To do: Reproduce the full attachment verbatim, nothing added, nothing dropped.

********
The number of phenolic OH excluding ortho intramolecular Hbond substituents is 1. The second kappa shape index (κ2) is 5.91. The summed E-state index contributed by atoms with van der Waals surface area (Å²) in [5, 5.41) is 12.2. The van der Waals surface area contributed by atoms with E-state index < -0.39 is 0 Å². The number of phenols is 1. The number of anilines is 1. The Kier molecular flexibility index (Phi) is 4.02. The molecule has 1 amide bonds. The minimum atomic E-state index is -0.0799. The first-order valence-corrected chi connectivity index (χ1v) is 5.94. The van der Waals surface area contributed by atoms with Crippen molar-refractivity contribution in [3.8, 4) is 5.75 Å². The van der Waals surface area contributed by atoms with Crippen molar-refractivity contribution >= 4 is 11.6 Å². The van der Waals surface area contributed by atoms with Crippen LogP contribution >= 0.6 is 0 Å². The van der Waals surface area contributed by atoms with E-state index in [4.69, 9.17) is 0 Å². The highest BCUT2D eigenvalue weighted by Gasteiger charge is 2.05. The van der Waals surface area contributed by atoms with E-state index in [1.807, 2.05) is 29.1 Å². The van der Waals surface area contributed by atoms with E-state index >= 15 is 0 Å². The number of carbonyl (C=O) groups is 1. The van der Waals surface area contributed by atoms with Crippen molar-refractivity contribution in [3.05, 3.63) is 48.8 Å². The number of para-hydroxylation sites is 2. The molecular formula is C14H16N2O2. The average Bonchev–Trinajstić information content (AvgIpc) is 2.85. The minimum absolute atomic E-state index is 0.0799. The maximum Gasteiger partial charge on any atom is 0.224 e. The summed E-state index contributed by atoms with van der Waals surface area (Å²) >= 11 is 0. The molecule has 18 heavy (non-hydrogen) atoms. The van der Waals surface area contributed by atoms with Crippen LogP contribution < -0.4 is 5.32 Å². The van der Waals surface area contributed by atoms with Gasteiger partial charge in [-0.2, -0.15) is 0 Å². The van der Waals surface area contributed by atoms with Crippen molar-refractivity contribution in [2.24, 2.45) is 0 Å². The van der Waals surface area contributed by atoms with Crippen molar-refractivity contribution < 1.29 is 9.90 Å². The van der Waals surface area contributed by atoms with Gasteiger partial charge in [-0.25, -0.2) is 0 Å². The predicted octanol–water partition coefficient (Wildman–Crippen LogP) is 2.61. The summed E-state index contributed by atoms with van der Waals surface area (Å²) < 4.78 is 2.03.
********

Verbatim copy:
The number of phenolic OH excluding ortho intramolecular Hbond substituents is 1. The second kappa shape index (κ2) is 5.91. The summed E-state index contributed by atoms with van der Waals surface area (Å²) in [5, 5.41) is 12.2. The van der Waals surface area contributed by atoms with E-state index < -0.39 is 0 Å². The number of phenols is 1. The number of anilines is 1. The Kier molecular flexibility index (Phi) is 4.02. The molecule has 1 amide bonds. The minimum atomic E-state index is -0.0799. The first-order valence-corrected chi connectivity index (χ1v) is 5.94. The van der Waals surface area contributed by atoms with Crippen molar-refractivity contribution in [3.8, 4) is 5.75 Å². The van der Waals surface area contributed by atoms with Crippen molar-refractivity contribution >= 4 is 11.6 Å². The van der Waals surface area contributed by atoms with Crippen LogP contribution >= 0.6 is 0 Å². The van der Waals surface area contributed by atoms with E-state index in [4.69, 9.17) is 0 Å². The highest BCUT2D eigenvalue weighted by Gasteiger charge is 2.05. The van der Waals surface area contributed by atoms with E-state index in [1.807, 2.05) is 29.1 Å². The van der Waals surface area contributed by atoms with E-state index >= 15 is 0 Å². The number of carbonyl (C=O) groups is 1. The van der Waals surface area contributed by atoms with Crippen molar-refractivity contribution in [3.05, 3.63) is 48.8 Å². The number of para-hydroxylation sites is 2. The molecular formula is C14H16N2O2. The average Bonchev–Trinajstić information content (AvgIpc) is 2.85. The minimum absolute atomic E-state index is 0.0799. The maximum Gasteiger partial charge on any atom is 0.224 e. The summed E-state index contributed by atoms with van der Waals surface area (Å²) >= 11 is 0. The molecule has 18 heavy (non-hydrogen) atoms. The van der Waals surface area contributed by atoms with Crippen LogP contribution < -0.4 is 5.32 Å². The van der Waals surface area contributed by atoms with Gasteiger partial charge in [-0.2, -0.15) is 0 Å². The van der Waals surface area contributed by atoms with Crippen molar-refractivity contribution in [2.24, 2.45) is 0 Å². The van der Waals surface area contributed by atoms with Crippen molar-refractivity contribution < 1.29 is 9.90 Å². The van der Waals surface area contributed by atoms with Gasteiger partial charge in [-0.25, -0.2) is 0 Å². The predicted octanol–water partition coefficient (Wildman–Crippen LogP) is 2.61. The summed E-state index contributed by atoms with van der Waals surface area (Å²) < 4.78 is 2.03.